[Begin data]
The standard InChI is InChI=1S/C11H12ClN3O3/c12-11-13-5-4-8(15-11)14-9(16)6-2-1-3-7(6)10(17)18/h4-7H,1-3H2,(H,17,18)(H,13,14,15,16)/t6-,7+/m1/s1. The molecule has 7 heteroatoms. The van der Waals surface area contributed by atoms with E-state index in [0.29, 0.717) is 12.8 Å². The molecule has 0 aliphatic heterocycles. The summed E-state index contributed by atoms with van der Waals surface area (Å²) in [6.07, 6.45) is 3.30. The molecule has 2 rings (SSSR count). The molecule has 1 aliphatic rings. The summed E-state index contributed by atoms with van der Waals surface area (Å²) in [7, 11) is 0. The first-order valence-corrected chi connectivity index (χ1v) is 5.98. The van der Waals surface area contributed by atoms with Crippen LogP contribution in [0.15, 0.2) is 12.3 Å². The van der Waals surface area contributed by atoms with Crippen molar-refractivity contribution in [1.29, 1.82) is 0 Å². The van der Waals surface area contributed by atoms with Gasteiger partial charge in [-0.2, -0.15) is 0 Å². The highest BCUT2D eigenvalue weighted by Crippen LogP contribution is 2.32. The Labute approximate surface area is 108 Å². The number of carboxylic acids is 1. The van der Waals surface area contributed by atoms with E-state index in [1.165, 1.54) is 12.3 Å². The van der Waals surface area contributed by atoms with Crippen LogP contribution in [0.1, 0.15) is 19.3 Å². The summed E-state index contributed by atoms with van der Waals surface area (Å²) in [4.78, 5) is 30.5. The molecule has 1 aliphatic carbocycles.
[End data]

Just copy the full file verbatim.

The standard InChI is InChI=1S/C11H12ClN3O3/c12-11-13-5-4-8(15-11)14-9(16)6-2-1-3-7(6)10(17)18/h4-7H,1-3H2,(H,17,18)(H,13,14,15,16)/t6-,7+/m1/s1. The molecule has 7 heteroatoms. The van der Waals surface area contributed by atoms with E-state index in [0.29, 0.717) is 12.8 Å². The molecule has 0 aliphatic heterocycles. The summed E-state index contributed by atoms with van der Waals surface area (Å²) in [6.07, 6.45) is 3.30. The molecule has 2 rings (SSSR count). The molecule has 1 aliphatic rings. The summed E-state index contributed by atoms with van der Waals surface area (Å²) in [7, 11) is 0. The first-order valence-corrected chi connectivity index (χ1v) is 5.98. The van der Waals surface area contributed by atoms with Crippen LogP contribution in [0.15, 0.2) is 12.3 Å². The van der Waals surface area contributed by atoms with Crippen molar-refractivity contribution in [1.29, 1.82) is 0 Å². The van der Waals surface area contributed by atoms with Gasteiger partial charge in [-0.2, -0.15) is 0 Å². The highest BCUT2D eigenvalue weighted by Crippen LogP contribution is 2.32. The Labute approximate surface area is 108 Å². The number of carboxylic acids is 1. The van der Waals surface area contributed by atoms with E-state index in [1.165, 1.54) is 12.3 Å². The van der Waals surface area contributed by atoms with Crippen LogP contribution in [0.1, 0.15) is 19.3 Å². The summed E-state index contributed by atoms with van der Waals surface area (Å²) in [4.78, 5) is 30.5. The molecule has 1 aliphatic carbocycles.